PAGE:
USCG cutter 'Tampa' honored with mural

- The line Titanic famously hit an iceberg in 1912. Shortly after that disaster, the governor dispatched the cutter Tampa to patrol for ice in the North Atlantic.

When World War I broke out, the Tampa was assigned to escort British supply ships.

But then a torpedo from a German U-boat sent the Tampa to the bottom. All 131 sailors, including more the 20 from Tampa died in the tragedy -- the worst naval loss of the war.

In Tampa, where the cutter participated for years in the Gasparilla celebrations, flags were flown at half-staff for a month. 

"But then came the Great Depression and World War II and it was just forgotten," said local historian and writer Robin Gonzalez.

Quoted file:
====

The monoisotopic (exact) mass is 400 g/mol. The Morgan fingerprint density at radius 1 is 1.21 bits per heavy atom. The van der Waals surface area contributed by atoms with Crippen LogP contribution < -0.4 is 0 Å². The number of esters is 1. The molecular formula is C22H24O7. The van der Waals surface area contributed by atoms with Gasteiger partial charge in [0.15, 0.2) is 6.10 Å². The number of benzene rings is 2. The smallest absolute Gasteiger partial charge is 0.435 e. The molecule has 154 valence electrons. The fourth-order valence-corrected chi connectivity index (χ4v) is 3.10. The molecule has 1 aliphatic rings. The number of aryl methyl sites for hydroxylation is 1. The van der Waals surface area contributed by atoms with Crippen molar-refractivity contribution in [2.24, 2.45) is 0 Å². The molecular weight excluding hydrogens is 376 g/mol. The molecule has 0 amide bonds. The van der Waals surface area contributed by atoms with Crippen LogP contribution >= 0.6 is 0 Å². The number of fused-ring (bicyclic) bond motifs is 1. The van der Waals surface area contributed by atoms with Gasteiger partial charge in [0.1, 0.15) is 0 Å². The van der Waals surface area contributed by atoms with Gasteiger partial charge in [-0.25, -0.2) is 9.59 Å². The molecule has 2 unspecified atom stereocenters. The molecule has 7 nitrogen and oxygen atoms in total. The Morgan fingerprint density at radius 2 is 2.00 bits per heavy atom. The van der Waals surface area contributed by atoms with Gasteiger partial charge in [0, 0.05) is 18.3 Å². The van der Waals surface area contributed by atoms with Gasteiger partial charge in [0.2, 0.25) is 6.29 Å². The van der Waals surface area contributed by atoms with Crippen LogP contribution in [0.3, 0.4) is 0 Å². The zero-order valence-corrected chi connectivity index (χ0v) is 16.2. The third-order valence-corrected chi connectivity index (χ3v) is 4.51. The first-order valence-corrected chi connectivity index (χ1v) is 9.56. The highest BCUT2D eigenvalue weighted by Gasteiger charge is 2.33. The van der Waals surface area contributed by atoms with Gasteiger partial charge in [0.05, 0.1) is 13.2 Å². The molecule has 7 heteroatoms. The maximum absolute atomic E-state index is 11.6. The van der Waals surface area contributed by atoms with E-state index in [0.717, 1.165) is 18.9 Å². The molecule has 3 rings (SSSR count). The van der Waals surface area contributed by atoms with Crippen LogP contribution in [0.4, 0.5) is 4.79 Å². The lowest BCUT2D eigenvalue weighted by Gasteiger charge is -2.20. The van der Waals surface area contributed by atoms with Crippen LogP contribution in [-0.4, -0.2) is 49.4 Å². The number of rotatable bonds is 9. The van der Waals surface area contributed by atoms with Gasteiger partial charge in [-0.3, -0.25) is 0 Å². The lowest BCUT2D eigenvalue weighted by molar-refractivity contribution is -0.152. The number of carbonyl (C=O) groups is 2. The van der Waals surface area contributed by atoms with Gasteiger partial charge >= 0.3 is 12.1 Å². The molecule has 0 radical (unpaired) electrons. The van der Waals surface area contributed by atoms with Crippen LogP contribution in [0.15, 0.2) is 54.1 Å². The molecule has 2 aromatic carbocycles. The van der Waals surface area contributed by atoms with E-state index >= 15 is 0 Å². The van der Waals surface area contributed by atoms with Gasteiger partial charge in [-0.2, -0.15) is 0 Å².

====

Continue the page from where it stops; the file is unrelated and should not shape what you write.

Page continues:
She became involved in an effort to make sure the Tampa is remembered. The Hillsborough County Public Art Program is paying $75,000 for a large mural of the ship on an exterior wall of the Tampa Bay History Center.

The mural will show the cutter and its sailors in a number of historical scenes.

"It's going to bring people to the History Center, off the Riverwalk and off Channelside and Water Street," said Grant Martin of the Tampa Bay History Center.

Gonzalez wrote a book about the vessel that will be made available to all 11th graders in Hillsborough County schools.

"It will never be forgotten again. The story will be there forever," Gonzalez pledged.

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